HomeTrending MLB NewsThe Dodgers Outfield Has Been Very, Very Bad to Start the Season

The Dodgers Outfield Has Been Very, Very Bad to Start the Season

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Gary A. Vasquez-USA TODAY Sports

For more than a decade now, the Dodgers have reigned over Major League Baseball through a combination of top-end talent and robust depth. Versatile role players like Enrique Hernández and Chris Taylor have complemented stars like Clayton Kershaw, Corey Seager, and Mookie Betts, while excellent scouting and player development departments have meant that the team has never had to scrounge for spare parts. That mix has usually kept Los Angeles clear of our Replacement-Level Killers series. This season, however, the Dodgers have a giant hole: the entire outfield. Dodgers outfielders have accrued -0.5 WAR, tied with the Phillies for dead last in baseball. Next time someone tells you to imagine trading Mookie Betts, take a moment to feel sorry for the Los Angeles outfielders, which didn’t even get to trade Betts to the infield; they just gave him away without getting so much as a Jeter Downs in return. Let’s take a look at what’s going on out there, courtesy of our the shiny new splits on our leaderboard.

Dodgers Outfield Ranks

StatActualMLB Rank
wRC+64T-29
wOBA.26328
xwOBA.28427
BSR-0.928
Def-1.921
Mookie Betts0T-30

Well, that’s simple enough. The offense has been terrible, the defense has been not great, and Mookie Betts is a shortstop now. Before we go any further, it is time for me to shout the word April a few times. The stats above are based on just 239 plate appearances. Lots of things are going to change. In fact, one thing has already changed: On Tuesday, the Dodgers called up prospect Andy Pages and started him in center (presumably because they hacked the FanGraphs Slack and knew I was writing about their outfield needs). He knocked an RBI single on his first pitch.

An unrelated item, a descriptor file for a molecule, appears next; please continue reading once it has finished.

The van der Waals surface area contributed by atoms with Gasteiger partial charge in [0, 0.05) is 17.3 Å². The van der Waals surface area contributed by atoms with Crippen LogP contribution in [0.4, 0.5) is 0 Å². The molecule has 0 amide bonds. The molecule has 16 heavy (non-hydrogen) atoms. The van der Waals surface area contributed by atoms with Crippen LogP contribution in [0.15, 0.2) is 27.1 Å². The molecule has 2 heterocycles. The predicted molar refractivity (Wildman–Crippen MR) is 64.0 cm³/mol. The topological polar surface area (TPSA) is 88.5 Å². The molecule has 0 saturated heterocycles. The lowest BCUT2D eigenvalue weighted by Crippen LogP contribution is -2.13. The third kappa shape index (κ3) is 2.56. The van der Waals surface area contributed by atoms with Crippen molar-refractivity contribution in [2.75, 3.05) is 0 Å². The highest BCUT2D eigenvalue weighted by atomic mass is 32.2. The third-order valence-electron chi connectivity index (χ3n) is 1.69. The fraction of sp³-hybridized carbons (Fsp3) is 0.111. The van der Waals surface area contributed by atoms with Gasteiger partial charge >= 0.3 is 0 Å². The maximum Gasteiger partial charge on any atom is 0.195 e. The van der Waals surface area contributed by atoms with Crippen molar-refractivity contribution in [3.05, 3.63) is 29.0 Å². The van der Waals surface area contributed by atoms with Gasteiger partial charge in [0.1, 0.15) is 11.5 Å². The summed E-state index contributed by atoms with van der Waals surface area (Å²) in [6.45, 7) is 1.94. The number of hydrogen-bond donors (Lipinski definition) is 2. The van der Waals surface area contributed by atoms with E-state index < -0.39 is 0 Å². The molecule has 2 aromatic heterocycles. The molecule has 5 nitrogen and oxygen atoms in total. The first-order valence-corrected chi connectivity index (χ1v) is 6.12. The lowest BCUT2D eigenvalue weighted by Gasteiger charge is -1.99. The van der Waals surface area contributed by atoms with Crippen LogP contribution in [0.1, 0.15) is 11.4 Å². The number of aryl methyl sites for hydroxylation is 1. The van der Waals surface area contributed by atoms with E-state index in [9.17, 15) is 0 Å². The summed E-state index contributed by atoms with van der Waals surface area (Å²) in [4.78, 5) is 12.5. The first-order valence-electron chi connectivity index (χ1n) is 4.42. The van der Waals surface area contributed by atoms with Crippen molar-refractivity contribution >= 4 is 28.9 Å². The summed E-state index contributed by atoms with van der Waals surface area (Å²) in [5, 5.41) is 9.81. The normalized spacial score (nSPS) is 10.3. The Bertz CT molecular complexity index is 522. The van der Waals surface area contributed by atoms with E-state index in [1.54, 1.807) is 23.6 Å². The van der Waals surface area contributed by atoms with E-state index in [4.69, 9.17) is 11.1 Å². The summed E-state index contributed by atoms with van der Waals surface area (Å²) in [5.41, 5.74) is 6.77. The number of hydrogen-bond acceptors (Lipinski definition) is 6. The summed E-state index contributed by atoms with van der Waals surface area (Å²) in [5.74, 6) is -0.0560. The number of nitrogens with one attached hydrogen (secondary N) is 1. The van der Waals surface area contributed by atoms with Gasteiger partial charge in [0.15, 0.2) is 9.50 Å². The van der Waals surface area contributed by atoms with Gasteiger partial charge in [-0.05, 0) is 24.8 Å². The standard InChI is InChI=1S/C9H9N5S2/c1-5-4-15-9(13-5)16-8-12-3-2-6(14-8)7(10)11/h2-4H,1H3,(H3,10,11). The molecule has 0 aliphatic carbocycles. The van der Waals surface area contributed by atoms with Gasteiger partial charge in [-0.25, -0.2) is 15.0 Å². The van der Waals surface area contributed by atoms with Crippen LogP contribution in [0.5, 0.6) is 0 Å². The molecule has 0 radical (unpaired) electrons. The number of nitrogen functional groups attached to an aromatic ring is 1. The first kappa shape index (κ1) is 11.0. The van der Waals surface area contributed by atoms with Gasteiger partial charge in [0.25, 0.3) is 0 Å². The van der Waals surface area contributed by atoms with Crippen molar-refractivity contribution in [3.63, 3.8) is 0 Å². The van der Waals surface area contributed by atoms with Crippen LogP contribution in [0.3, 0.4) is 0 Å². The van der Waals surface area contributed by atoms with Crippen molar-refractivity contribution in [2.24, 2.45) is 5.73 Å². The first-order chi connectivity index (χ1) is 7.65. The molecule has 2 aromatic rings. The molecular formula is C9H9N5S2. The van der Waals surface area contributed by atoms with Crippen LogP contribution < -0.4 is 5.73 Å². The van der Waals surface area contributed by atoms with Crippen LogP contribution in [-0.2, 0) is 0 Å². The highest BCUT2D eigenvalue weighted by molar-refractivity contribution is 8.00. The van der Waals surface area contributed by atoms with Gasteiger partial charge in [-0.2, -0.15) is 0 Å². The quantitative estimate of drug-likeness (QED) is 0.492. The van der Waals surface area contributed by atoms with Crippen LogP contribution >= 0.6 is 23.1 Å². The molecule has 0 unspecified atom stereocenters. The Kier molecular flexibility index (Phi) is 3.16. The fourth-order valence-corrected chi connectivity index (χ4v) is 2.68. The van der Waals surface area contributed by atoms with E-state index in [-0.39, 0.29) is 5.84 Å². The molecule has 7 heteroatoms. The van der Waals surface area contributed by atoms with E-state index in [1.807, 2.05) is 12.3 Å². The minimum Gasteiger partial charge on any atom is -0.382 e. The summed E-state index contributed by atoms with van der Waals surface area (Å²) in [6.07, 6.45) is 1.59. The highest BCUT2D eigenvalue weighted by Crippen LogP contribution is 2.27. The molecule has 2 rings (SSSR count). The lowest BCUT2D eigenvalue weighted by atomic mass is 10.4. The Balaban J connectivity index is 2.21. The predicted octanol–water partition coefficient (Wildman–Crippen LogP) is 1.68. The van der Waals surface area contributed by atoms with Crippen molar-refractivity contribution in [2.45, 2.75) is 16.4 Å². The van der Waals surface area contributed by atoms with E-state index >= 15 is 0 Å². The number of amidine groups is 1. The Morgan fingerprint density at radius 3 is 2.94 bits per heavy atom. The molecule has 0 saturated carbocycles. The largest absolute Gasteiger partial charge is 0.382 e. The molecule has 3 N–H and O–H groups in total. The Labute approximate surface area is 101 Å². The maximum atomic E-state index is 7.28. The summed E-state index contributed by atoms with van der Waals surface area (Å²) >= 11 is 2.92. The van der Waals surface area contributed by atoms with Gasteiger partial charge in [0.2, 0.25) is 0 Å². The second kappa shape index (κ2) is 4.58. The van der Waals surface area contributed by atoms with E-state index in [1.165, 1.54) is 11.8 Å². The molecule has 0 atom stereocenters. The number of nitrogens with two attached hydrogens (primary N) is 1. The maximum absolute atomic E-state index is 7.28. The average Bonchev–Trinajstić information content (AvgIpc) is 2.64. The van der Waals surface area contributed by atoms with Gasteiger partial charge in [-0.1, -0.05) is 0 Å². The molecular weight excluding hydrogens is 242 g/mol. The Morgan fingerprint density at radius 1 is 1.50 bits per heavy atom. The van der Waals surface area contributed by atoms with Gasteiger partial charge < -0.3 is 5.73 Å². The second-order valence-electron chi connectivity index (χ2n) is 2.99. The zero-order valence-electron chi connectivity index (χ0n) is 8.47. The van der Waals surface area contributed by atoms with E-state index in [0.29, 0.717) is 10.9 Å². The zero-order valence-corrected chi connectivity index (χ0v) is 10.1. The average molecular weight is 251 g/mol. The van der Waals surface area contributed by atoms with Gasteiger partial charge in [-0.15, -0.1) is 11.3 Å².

That said, it’s not too early to look at what’s going on and ask some questions. First of all, Jason Heyward is on the IL with lower back tightness. He hasn’t played since March 30, which means the Dodgers have only gotten to run out their preferred outfield lineup five times. According to Dave Roberts, Heyward’s injury is not improving enough for there to be a firm timetable on his return. Following the injury, the Dodgers claimed Taylor Trammell off waivers from the Mariners, but have only given him six plate appearances. With Heyward gone, Teoscar Hernández has been the everyday right fielder. James Outman and Enrique Hernández have platooned in center. Chris Taylor has started in left, with Enrique Hernández also getting a few starts there against righties. With none of that working, Roberts said on Tuesday that Pages will likely see significant playing time against both righties and lefties.

This seems like the right place to acknowledge how confusing the landscape is in terms of names. There are two Hernándezes, a first-name Taylor and a last-name Taylor, and an Outman who is suddenly living up to his name after all.

Dodgers Outfielders

NamePABB%K%wRC+BsRDefWAR
Teoscar Hernández837.232.51380.2-1.90.5
James Outman6311.131.773-0.40.50
Enrique Hernández434.723.342-0.10.1-0.2
Chris Taylor4214.342.9-25-0.1-0.8-0.6
Jason Heyward1506.71100.3-0.1
Taylor Trammell6050-10000-0.1
Andy Pages405040000

Let’s start with the good. Teoscar Hernández is crushing it right now. After a down year in Seattle — possibly the result of having trouble seeing the ball at T-Mobile Park — Hernández signed a one-year deal in January, and is off to a running start. However, it’s early and he has a .314 xwOBA, which would be his worst mark since 2019. So far, Hernández is chasing much less, making a lot more contact, and not sacrificing any contact quality. He may not stay lucky forever, but those underlying numbers are encouraging.